The data helps in conservation efforts and wildlife population studies. You can help, too. If you ever find a banded bird, report it at Reportband.gov. You'll find information about the bird's history as you add to the data already recorded there.

Weeds or flowers

Sweet violets, those common, indigenous weeds that we've been trying to pry out of our grassy landscapes for decades, are making a comeback with gardeners.

Just this week, I was surprised to find them for sale at Home Depot, prominently displayed with a fancy "Kentucky natives" label.

My first thought: Who would buy something they already own? A quick survey of my neighborhood confirmed that violets dot every lawn. I suspect that some folks might even pay to get rid of them. After all, native or not, violets are pretty aggressive growers.

Yet, native plants, which provide wildlife habitat support and easy-care beauty, are valuable alternatives when you're rooting out exotic invasive species. Carolina spicebush and Indian pink bush, for instance, can replace bush honeysuckle and garlic mustard. So, perhaps violets deserve a little respect. Their delicate flowers are edible, if they're washed well and herbicide-free. Candied with an old-fashioned sugar dusting, they're delicate ornaments atop cakes and cookies.

Violets also are host plants for Fritillary butterflies, which lay eggs on the leaves to overwinter. The greenery provides food for hungry caterpillars that hatch in the spring. Beyond the common variety, there are more than 20 species of violets growing wild in Kentucky. Many are scented, flowering in shades of white, yellow, pink, blue and purple.

Learn to love your weeds

While you're mulling over weeds, here are a couple of weed-related suggestions:

■ Attend "A Weed by Any Other Name," a show-and-tell program with Lexington native Nancy Gift, assistant professor of Environmental Studies at Chatham University and author of the new weed-identification guide Good Weed, Bad Weed: Who's Who, What to Do and Why Some Deserve a Second Chance (St. Lynn's Press, 104 pp., $17.95.) The program is 7 p.m. June 28 at The Arboretum, 500 Alumni Drive. Gift's photo gallery of weeds will be on display until June 30. The lecture is $5, $4 for Friends of The Arboretum. Weeds will be admitted for free.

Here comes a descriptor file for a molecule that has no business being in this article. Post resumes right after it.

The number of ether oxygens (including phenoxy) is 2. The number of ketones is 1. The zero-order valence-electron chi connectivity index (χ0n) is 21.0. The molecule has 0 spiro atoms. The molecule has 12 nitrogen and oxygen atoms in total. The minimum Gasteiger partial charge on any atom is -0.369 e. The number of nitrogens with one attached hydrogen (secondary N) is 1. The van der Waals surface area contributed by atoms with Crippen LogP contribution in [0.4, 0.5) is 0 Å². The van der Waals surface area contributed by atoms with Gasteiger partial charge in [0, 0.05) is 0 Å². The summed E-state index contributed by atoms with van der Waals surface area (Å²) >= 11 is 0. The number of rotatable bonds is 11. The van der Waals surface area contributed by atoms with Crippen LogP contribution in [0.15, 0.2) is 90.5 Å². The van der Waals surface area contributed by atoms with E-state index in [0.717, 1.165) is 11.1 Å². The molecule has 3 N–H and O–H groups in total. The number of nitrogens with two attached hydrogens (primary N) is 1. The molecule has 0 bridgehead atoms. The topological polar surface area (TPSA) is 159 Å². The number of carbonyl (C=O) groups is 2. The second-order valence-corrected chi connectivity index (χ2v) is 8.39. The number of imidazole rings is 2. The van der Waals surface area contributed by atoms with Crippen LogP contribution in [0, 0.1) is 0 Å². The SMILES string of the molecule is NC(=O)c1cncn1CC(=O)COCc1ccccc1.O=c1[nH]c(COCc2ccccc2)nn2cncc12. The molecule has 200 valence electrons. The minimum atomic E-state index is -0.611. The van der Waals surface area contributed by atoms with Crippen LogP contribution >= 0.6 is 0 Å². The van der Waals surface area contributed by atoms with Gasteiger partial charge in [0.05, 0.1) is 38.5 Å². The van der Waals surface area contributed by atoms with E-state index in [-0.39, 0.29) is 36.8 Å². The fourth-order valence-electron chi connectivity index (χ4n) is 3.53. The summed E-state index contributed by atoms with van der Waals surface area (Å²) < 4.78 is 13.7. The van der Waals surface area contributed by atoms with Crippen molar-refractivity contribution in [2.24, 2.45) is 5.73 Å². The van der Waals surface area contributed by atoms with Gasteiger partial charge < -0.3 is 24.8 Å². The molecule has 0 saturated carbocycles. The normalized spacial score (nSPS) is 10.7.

■ Read British nature writer Richard Mabey's new book, Weeds: In Defense of Nature's Most Unloved Plants (Ecco, 336 pp., $25.99.) It is scheduled to be released June 28.

Mabey's thoughts run rampant, trailing through history, literature and cultural phenomena while adding insightful stories, interesting trivia and scientific facts that will enrich your weed awareness and your vocabulary.

Mabey shows how the image of weeds has been used in literature, from the fanciful — fairy queen Titania's fragrant bed in Shakespeare's A Midsummer Night's Dream — to sci-fi — John Wyndham's The Day of the Triffids.

Find out about kudzu conspiracies, poppies fertilized by bomb residues in Flanders fields, and St. Johns wort, a sun-like blooming herb named for its bright blooms and use in traditional midsummer overnight bonfires set across Europe on June 24, St. John's Day. It was the day of the solstice in Roman times and was later associated with the birth of John the Baptist.